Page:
For example, sand and water is an example of the heterogeneous mixture as sand does not distribute uniformly in water. e.g. Sand and water, Sugar and salt, Ice in water, etc.

Properties of Heterogeneous Mixtures

Various properties of the Heterogenous Mixture are,

  • The components of heterogeneous mixture do not uniform distribute throughout the mixture
  • You can draw a boundary between the components by just looking at the mixture.
  • The particle size ranges between 1nm to 1 μm.
  • They can exhibit the Tyndall effect.

Heterogeneous Mixture Examples

Some of the examples of the Heterogeneous Mixture are,

  • Iron Ore
  • Granite
  • Milk and Cereal
  • Sugar and Salt
  • Water and Oil
  • Rice and Beans
  • Water and Sand, etc.

Also Read

Difference Between Mixture and Compound

The difference between compounds and mixtures are described below,

Mixture vs. Compound



Two or more substance physically combined Together

Two or More substance chemically combined together

Substances can combine in any ratio

Elements always combine in a fixed ratio

Substances can can be separated by physical process

Elements separated from compounds by chemical decomposition

Property of Mixture resembles to the similar property of each constiuent substance

Property of Compound is different from constituent elements

It is Impure Substance

It is Pure Substance

Example – Brine Solution, Sugar-Water Solution

Example -Sodium Chloride, Calcium Carbonate

Read More

Mixtures – FAQs

What is a Mixture in Chemistry?

Mixture in Chemistry is defined as a compound that is made up of two more chemical components that are not chemically linked with each other.

What is Homogeneous Mixture?

Homogeneous mixtures are those mixtures in which the substances are uniformly distributed throughout the mixture. Example: Sugar and water, salt and water, etc.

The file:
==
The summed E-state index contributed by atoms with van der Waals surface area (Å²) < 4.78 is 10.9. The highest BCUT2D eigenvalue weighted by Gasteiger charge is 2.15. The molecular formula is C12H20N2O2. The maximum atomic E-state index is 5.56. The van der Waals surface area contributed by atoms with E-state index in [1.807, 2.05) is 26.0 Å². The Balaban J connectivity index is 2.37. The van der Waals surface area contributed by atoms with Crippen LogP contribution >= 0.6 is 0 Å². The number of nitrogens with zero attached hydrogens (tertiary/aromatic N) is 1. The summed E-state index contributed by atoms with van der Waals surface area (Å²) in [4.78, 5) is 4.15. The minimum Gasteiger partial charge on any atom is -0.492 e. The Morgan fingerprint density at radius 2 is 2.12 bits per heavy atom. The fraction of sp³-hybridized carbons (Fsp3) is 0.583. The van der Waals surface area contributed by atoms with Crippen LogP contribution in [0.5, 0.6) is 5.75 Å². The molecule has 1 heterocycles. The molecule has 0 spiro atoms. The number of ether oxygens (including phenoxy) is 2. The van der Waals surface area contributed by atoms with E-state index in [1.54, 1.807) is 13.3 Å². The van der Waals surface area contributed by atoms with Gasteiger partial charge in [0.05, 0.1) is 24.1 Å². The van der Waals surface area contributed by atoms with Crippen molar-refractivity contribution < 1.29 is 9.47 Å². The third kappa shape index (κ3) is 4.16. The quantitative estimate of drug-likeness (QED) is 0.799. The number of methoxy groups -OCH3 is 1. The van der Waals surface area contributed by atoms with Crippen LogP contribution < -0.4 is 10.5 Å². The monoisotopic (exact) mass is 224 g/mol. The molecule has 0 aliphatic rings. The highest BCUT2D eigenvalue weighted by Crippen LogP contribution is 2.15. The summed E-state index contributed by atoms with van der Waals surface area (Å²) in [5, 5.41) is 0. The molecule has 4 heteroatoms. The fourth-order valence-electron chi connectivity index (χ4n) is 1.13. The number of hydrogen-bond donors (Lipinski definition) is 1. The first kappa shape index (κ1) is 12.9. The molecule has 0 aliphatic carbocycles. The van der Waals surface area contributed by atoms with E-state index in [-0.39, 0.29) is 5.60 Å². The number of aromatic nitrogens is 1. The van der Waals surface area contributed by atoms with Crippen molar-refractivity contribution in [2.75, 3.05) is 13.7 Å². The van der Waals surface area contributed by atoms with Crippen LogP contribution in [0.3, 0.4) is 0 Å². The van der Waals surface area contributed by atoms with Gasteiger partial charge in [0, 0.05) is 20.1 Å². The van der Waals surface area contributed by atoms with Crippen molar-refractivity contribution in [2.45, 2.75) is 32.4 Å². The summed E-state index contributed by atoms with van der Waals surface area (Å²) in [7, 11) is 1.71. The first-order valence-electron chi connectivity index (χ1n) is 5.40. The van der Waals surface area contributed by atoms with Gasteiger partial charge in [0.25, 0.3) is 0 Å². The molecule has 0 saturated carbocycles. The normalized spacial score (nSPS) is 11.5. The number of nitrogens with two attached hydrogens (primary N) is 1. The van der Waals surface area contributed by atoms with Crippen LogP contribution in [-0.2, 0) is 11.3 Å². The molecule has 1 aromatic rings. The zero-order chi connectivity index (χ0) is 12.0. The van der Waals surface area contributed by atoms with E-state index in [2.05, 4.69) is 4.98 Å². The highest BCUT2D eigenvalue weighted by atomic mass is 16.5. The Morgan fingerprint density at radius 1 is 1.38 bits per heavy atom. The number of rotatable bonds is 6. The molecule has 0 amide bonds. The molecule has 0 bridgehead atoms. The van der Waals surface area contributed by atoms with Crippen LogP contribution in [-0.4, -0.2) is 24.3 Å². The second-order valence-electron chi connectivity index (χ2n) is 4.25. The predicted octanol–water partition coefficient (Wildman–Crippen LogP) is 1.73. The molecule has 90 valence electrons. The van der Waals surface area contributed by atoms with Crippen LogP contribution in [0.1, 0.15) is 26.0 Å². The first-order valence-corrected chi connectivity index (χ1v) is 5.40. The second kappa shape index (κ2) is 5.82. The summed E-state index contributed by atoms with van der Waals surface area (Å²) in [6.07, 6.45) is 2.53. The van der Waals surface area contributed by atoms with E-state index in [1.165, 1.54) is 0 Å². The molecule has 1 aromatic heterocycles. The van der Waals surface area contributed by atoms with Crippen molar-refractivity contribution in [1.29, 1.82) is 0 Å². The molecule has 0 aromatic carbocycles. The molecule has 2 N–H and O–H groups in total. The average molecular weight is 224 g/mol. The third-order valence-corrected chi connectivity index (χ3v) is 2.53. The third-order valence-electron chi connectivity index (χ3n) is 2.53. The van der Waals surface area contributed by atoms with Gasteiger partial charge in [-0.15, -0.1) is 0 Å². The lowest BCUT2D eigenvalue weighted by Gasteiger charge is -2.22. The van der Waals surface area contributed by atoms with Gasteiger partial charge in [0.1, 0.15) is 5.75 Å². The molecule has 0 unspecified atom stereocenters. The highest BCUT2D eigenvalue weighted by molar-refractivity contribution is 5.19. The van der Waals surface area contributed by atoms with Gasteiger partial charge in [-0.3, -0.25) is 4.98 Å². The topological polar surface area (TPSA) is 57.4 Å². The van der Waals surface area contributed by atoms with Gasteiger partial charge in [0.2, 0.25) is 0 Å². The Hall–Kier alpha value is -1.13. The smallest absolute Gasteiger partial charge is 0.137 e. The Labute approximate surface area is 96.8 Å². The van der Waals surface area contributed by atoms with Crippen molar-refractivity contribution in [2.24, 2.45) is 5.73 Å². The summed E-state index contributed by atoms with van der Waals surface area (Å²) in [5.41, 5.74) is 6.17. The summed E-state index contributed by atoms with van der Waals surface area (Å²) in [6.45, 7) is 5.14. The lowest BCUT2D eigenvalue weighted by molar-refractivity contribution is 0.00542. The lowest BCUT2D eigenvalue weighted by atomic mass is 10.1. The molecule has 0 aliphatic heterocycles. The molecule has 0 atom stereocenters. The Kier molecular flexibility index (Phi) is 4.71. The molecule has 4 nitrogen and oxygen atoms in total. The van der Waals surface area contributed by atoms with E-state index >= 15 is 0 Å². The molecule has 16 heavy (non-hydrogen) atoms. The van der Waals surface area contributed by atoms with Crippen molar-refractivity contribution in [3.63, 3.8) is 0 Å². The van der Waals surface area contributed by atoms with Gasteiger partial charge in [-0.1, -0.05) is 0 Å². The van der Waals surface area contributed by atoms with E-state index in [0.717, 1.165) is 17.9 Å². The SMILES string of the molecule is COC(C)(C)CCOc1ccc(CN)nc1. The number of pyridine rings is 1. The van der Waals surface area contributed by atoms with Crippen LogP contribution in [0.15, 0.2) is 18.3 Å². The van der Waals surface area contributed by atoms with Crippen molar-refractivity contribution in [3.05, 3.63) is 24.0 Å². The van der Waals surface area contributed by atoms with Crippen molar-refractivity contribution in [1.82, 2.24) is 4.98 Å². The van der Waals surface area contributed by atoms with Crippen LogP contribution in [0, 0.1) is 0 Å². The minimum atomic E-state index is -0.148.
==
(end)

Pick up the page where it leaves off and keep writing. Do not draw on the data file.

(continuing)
What is Heterogeneous Mixture?

Heterogeneous mixtures are those mixtures in which there is no uniform distribution of substances. All the substances are unevenly distributed in the mixture. Concentration of  a substance may be high or low at certain points in the mixture. Example: Sand and water, Salt and sand, etc.

What is the Difference between Homogeneous and Heterogeneous Mixtures?

The following are the differences between homogeneous and heterogeneous mixtures:

Homogeneous Heterogeneous
Substances are uniformly distributed throughout the mixture. Substances are unevenly distributed throughout the mixture.
They do not exhibit Tyndall effect. They exhibit Tyndall effect only in case of colloids.

What is Tyndall Effect?

Tyndall Effect refers to the scattering of light by the particles of a medium when a beam of light is incident on it. As a result of scattering the path of light becomes visible.

What is Size of Particles for Solutions, Colloids, and Suspensions?

The particle size for solutions, colloids and suspensions is as follows:

  • Solutions: <1 nm
  • Colloids: 1 nm to 1 μm
  • Suspensions: >1 μm

What is Brownian Motion?

Brownian Motion is the random movement of the particles suspended in a suspension. It is the continuous and random zig-zag movement of the particles in the medium.

What is a Pure Substance?

Pure substance is the one which is composed of particles of only one element or compound. Example: Sugar, Salt, etc.

What are Components of Following Mixtures

  • Aqua Regia
  • Brass
  • Water Gas
  • Bronze
  • Baking Soda
  • Aqua Regia is a mixture of concentrated hydrochloric acid and concentrated nitric acid.
  • Brass is a mixture of mixture of metals like Zinc and Copper.
  • Water Gas is a mixture of Carbon Monoxide and Hydrogen.
  • Bronze is a mixture of Copper and Tin.
  • Baking Soda is a mixture of Carbon, Sodium, Hydrogen and Oxygen molecules.

Is Mixture a Homogenous?

No, Mixture is not necessarily Homogenous in nature. It can be both Homogenous or Heterogenous.